Should I Lie About My Beliefs to Get Health Insurance?
Boulder, Colo. — HERE’S an ethical dilemma. If you could save your family more than $8,000 next year simply by signing a statement affirming belief in principles you find repugnant, would you?
It sounds absurd. But in fact that’s the position I’m in this week, thanks to a loophole in the Patient Protection and Affordable Care Act, otherwise known as Obamacare. My health insurance poses a financial hardship to my family. All I have to do to lower my yearly bills by thousands of dollars is use my John Hancock to denounce gay marriage and a woman’s right to control her reproductive destiny.
By Dec. 15, like many Americans, I need to choose a new health insurance plan for 2017. I am a freelance journalist and editor. My husband runs a small business that pays him a salary but no benefits. We are among the millions of Americans who, under the Affordable Care Act, buy individual insurance through an increasingly expensive and inadequate marketplace. Since the law went into effect, monthly premiums for my family of three have already more than doubled, from $450 a month to $930. (In Colorado, my home state, 2017 rates are on average 20 percent higher than they were in 2016; in some counties that number is 40 percent.) On top of that, high deductibles mean we pay for nearly everything ourselves. In 2016, between monthly premiums and out-of-pocket costs, we’ve spent roughly $20,000 on health care.
Our new plan, the fourth in four years, is being discontinued, so we must again seek new insurance. We don’t qualify for federal subsidies. I’ve got six months of 2015 insurance premiums accruing interest on a credit card, and a $4,200 bill for a four-hour emergency room visit sits menacingly on my desk. The number of insurers offering individual plans in Colorado, as in many other states, has dwindled; there are now only three companies — Anthem, Cigna and Kaiser — left in our ZIP code. (In 14 Colorado counties, there is only one provider offering plans.) Only one of our longtime doctors participates in any of these 2017 A.C.A.-plan networks.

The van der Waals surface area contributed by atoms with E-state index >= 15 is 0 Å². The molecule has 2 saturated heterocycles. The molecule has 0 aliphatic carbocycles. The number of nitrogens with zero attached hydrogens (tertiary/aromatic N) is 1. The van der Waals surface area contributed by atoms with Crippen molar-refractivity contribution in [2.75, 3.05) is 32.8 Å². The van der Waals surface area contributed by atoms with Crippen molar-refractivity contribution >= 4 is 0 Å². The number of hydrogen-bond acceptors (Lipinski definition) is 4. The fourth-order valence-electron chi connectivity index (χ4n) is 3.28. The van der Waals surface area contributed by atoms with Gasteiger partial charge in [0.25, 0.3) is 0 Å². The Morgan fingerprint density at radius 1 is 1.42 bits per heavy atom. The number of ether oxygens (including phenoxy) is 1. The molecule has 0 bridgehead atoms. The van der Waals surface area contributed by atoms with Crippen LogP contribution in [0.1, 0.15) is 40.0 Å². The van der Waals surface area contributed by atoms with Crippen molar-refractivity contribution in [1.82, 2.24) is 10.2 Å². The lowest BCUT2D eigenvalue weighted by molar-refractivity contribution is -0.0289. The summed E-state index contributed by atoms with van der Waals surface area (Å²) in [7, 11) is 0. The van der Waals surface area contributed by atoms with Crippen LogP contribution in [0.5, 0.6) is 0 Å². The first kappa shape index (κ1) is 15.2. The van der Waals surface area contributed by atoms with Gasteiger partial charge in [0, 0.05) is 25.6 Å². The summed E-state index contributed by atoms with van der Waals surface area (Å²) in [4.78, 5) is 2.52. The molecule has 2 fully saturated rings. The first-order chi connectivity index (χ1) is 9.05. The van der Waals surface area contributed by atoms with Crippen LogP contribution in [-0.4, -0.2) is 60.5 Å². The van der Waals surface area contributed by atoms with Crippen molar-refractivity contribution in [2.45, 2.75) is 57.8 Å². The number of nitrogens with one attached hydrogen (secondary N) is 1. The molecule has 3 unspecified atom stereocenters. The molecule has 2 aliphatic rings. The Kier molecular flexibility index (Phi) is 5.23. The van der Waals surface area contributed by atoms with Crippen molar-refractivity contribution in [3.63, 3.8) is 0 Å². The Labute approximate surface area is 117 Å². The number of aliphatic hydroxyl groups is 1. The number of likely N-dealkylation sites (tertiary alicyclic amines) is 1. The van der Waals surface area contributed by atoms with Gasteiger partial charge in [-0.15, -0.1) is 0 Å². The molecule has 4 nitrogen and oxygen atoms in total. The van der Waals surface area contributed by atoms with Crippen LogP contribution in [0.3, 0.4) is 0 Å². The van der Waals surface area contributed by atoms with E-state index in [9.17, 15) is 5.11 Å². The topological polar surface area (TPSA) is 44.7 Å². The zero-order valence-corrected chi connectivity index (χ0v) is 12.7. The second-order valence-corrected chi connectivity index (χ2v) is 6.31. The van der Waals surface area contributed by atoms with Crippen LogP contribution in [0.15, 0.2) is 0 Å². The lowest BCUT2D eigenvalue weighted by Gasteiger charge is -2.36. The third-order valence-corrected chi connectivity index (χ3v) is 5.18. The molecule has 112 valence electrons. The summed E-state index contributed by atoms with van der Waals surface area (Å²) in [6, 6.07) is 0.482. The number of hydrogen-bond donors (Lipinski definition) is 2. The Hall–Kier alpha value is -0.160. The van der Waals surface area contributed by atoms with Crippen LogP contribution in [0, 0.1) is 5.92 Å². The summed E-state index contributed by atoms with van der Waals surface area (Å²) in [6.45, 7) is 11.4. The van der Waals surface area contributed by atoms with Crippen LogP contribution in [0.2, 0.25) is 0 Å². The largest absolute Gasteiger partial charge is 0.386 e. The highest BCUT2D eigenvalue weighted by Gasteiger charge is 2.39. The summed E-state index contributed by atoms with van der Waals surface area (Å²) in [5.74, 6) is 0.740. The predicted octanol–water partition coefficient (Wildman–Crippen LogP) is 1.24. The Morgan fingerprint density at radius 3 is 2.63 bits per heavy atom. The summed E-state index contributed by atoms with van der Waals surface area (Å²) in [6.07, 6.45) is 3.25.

I support the Affordable Care Act. Before it took effect, my husband was once denied coverage on the grounds that he’d seen a doctor for a sinus infection; I was charged hundreds of dollars above the quoted rate because of a long-ago surgery with no lasting health impacts. I know people whose lives the Affordable Care Act has transformed, friends with pre-existing conditions that had made them uninsurable but who now can get the coverage they need. My support for the law comes from a belief that access to affordable health care should be an undeniable right. But the battle to get it passed produced a deeply, perhaps fatally, flawed law — and on a personal level, my quality of life has declined under the A.C.A.
There are now a growing number of theoretically less expensive health care options that don’t comply with the Affordable Care Act. I could, for instance, join a local membership-based primary care provider clinic — around $200 a month for a family of three — and combine it with a similarly priced catastrophic-coverage plan. But these options still leave gaps in your coverage, and subject you to a fine for not carrying proper insurance — up to 2.5 percent of your adjusted gross income.
There is, though, one more option available to me. For only $500 a month — a saving of $8,400 a year in premiums over the Anthem plan we are considering — I could purchase coverage through a “faith-based plan” called Altrua HealthShare. Officially known as “health care sharing ministries,” such plans are not, strictly speaking, insurance. According to the Alliance of Health Sharing Ministries, “The purpose of the ministry is simply to organize other people who voluntarily choose to help fellow members pay their medical bills in keeping with biblical commands to ‘share one another’s burdens.’ ”